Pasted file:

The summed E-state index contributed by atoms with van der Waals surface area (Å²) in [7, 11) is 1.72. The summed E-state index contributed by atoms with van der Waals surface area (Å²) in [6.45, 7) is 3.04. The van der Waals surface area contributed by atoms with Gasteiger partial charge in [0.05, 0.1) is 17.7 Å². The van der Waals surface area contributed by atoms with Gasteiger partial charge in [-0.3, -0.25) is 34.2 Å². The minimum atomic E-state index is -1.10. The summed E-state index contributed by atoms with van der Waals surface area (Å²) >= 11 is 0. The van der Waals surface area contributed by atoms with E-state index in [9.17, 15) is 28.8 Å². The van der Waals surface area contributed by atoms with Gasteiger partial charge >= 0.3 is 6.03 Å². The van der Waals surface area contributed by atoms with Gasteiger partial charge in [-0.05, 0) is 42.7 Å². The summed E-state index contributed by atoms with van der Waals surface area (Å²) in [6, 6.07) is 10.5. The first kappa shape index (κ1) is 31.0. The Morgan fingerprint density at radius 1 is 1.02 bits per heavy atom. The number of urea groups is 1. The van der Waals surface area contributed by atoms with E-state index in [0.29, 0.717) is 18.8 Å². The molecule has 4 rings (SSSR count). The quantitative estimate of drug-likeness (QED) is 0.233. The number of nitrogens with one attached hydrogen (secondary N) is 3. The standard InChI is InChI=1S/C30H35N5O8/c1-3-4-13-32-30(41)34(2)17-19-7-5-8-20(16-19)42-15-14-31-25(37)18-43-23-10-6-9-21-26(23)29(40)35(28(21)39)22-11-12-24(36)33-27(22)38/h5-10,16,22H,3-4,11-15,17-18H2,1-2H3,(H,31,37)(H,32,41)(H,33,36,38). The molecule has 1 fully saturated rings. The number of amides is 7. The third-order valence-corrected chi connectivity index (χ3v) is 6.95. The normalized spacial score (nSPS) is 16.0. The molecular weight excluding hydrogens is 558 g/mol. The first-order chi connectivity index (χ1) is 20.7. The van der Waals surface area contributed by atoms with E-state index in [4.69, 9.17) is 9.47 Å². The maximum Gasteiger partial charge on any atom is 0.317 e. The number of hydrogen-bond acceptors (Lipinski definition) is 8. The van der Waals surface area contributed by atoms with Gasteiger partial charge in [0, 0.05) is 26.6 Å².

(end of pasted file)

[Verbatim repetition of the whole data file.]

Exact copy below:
The summed E-state index contributed by atoms with van der Waals surface area (Å²) in [7, 11) is 1.72. The summed E-state index contributed by atoms with van der Waals surface area (Å²) in [6.45, 7) is 3.04. The van der Waals surface area contributed by atoms with Gasteiger partial charge in [0.05, 0.1) is 17.7 Å². The van der Waals surface area contributed by atoms with Gasteiger partial charge in [-0.3, -0.25) is 34.2 Å². The minimum atomic E-state index is -1.10. The summed E-state index contributed by atoms with van der Waals surface area (Å²) >= 11 is 0. The van der Waals surface area contributed by atoms with E-state index in [9.17, 15) is 28.8 Å². The van der Waals surface area contributed by atoms with Gasteiger partial charge >= 0.3 is 6.03 Å². The van der Waals surface area contributed by atoms with Gasteiger partial charge in [-0.05, 0) is 42.7 Å². The summed E-state index contributed by atoms with van der Waals surface area (Å²) in [6, 6.07) is 10.5. The first kappa shape index (κ1) is 31.0. The Morgan fingerprint density at radius 1 is 1.02 bits per heavy atom. The number of urea groups is 1. The van der Waals surface area contributed by atoms with E-state index in [0.29, 0.717) is 18.8 Å². The molecule has 4 rings (SSSR count). The quantitative estimate of drug-likeness (QED) is 0.233. The number of nitrogens with one attached hydrogen (secondary N) is 3. The standard InChI is InChI=1S/C30H35N5O8/c1-3-4-13-32-30(41)34(2)17-19-7-5-8-20(16-19)42-15-14-31-25(37)18-43-23-10-6-9-21-26(23)29(40)35(28(21)39)22-11-12-24(36)33-27(22)38/h5-10,16,22H,3-4,11-15,17-18H2,1-2H3,(H,31,37)(H,32,41)(H,33,36,38). The molecule has 1 fully saturated rings. The number of amides is 7. The third-order valence-corrected chi connectivity index (χ3v) is 6.95. The normalized spacial score (nSPS) is 16.0. The molecular weight excluding hydrogens is 558 g/mol. The first-order chi connectivity index (χ1) is 20.7. The van der Waals surface area contributed by atoms with E-state index in [4.69, 9.17) is 9.47 Å². The maximum Gasteiger partial charge on any atom is 0.317 e. The number of hydrogen-bond acceptors (Lipinski definition) is 8. The van der Waals surface area contributed by atoms with Gasteiger partial charge in [0, 0.05) is 26.6 Å².